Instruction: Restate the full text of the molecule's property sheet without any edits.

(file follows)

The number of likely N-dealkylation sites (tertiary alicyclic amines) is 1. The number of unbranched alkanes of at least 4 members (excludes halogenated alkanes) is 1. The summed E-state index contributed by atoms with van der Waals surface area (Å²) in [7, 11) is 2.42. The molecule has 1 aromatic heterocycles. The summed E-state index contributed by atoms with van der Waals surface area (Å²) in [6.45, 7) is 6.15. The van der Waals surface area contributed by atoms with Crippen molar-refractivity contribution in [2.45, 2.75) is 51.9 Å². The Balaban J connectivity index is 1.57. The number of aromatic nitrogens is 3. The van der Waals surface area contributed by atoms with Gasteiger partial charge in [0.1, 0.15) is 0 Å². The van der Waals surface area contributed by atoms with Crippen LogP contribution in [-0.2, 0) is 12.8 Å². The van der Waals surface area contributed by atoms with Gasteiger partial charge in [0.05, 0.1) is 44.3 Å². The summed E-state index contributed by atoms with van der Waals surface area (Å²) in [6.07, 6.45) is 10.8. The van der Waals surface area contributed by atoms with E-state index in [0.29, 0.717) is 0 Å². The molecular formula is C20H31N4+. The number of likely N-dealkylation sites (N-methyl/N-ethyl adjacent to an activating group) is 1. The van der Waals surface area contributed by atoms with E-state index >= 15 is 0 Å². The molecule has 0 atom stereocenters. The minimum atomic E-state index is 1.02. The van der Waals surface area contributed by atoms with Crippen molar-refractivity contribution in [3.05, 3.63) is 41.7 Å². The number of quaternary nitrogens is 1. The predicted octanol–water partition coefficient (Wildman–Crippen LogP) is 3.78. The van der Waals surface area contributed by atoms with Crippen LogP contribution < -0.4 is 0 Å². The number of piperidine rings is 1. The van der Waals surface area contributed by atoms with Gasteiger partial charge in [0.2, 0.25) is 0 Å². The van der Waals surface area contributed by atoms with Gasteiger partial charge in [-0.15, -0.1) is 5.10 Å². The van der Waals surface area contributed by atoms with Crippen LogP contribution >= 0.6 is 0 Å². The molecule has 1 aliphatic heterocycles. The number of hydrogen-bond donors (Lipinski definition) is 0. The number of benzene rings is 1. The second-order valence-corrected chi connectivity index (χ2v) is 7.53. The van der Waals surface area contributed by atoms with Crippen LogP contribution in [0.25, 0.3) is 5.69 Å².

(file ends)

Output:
The number of likely N-dealkylation sites (tertiary alicyclic amines) is 1. The number of unbranched alkanes of at least 4 members (excludes halogenated alkanes) is 1. The summed E-state index contributed by atoms with van der Waals surface area (Å²) in [7, 11) is 2.42. The molecule has 1 aromatic heterocycles. The summed E-state index contributed by atoms with van der Waals surface area (Å²) in [6.45, 7) is 6.15. The van der Waals surface area contributed by atoms with Crippen molar-refractivity contribution in [2.45, 2.75) is 51.9 Å². The Balaban J connectivity index is 1.57. The number of aromatic nitrogens is 3. The van der Waals surface area contributed by atoms with Gasteiger partial charge in [0.1, 0.15) is 0 Å². The van der Waals surface area contributed by atoms with Crippen LogP contribution in [-0.2, 0) is 12.8 Å². The van der Waals surface area contributed by atoms with Gasteiger partial charge in [0.05, 0.1) is 44.3 Å². The summed E-state index contributed by atoms with van der Waals surface area (Å²) in [6.07, 6.45) is 10.8. The van der Waals surface area contributed by atoms with E-state index in [0.29, 0.717) is 0 Å². The molecular formula is C20H31N4+. The number of likely N-dealkylation sites (N-methyl/N-ethyl adjacent to an activating group) is 1. The van der Waals surface area contributed by atoms with E-state index >= 15 is 0 Å². The molecule has 0 atom stereocenters. The minimum atomic E-state index is 1.02. The van der Waals surface area contributed by atoms with Crippen molar-refractivity contribution in [3.05, 3.63) is 41.7 Å². The number of quaternary nitrogens is 1. The predicted octanol–water partition coefficient (Wildman–Crippen LogP) is 3.78. The van der Waals surface area contributed by atoms with Crippen LogP contribution < -0.4 is 0 Å². The number of piperidine rings is 1. The van der Waals surface area contributed by atoms with Gasteiger partial charge in [0.2, 0.25) is 0 Å². The van der Waals surface area contributed by atoms with Gasteiger partial charge in [-0.15, -0.1) is 5.10 Å². The van der Waals surface area contributed by atoms with Crippen LogP contribution >= 0.6 is 0 Å². The molecule has 1 aliphatic heterocycles. The number of hydrogen-bond donors (Lipinski definition) is 0. The number of benzene rings is 1. The second-order valence-corrected chi connectivity index (χ2v) is 7.53. The van der Waals surface area contributed by atoms with Crippen LogP contribution in [0.25, 0.3) is 5.69 Å².